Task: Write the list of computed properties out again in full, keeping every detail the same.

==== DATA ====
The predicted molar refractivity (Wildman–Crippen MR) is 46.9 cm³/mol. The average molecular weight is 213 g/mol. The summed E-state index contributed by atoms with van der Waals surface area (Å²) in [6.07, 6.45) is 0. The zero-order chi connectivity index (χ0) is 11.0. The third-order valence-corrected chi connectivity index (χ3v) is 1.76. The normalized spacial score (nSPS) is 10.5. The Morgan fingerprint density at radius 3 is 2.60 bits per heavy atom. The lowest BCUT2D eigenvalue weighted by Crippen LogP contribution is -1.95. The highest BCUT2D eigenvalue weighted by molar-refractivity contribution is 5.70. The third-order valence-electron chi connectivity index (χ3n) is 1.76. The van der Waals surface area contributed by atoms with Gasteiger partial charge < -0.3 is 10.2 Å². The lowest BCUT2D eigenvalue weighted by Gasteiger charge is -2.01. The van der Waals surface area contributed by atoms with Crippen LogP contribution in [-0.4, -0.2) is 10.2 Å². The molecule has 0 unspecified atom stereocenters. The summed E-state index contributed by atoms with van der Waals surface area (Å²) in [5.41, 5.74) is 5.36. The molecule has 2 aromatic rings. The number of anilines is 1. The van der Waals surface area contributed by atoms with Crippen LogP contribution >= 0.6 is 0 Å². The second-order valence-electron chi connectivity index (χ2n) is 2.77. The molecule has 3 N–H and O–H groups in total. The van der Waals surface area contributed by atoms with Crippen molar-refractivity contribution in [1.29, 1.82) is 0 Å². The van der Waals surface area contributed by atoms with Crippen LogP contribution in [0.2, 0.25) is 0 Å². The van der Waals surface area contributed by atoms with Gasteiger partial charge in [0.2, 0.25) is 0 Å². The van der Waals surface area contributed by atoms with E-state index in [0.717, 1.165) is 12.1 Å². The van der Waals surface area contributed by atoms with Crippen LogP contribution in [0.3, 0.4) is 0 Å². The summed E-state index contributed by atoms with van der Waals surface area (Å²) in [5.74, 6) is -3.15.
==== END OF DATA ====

The predicted molar refractivity (Wildman–Crippen MR) is 46.9 cm³/mol. The average molecular weight is 213 g/mol. The summed E-state index contributed by atoms with van der Waals surface area (Å²) in [6.07, 6.45) is 0. The zero-order chi connectivity index (χ0) is 11.0. The third-order valence-corrected chi connectivity index (χ3v) is 1.76. The normalized spacial score (nSPS) is 10.5. The Morgan fingerprint density at radius 3 is 2.60 bits per heavy atom. The lowest BCUT2D eigenvalue weighted by Crippen LogP contribution is -1.95. The highest BCUT2D eigenvalue weighted by molar-refractivity contribution is 5.70. The third-order valence-electron chi connectivity index (χ3n) is 1.76. The van der Waals surface area contributed by atoms with Gasteiger partial charge < -0.3 is 10.2 Å². The lowest BCUT2D eigenvalue weighted by Gasteiger charge is -2.01. The van der Waals surface area contributed by atoms with Crippen LogP contribution in [-0.4, -0.2) is 10.2 Å². The molecule has 0 unspecified atom stereocenters. The summed E-state index contributed by atoms with van der Waals surface area (Å²) in [5.41, 5.74) is 5.36. The molecule has 2 aromatic rings. The number of anilines is 1. The van der Waals surface area contributed by atoms with Crippen LogP contribution >= 0.6 is 0 Å². The second-order valence-electron chi connectivity index (χ2n) is 2.77. The molecule has 3 N–H and O–H groups in total. The van der Waals surface area contributed by atoms with Crippen molar-refractivity contribution in [1.29, 1.82) is 0 Å². The van der Waals surface area contributed by atoms with Crippen LogP contribution in [0.2, 0.25) is 0 Å². The van der Waals surface area contributed by atoms with Gasteiger partial charge in [0.2, 0.25) is 0 Å². The van der Waals surface area contributed by atoms with E-state index in [0.717, 1.165) is 12.1 Å². The van der Waals surface area contributed by atoms with Crippen LogP contribution in [0.3, 0.4) is 0 Å². The summed E-state index contributed by atoms with van der Waals surface area (Å²) in [5.74, 6) is -3.15.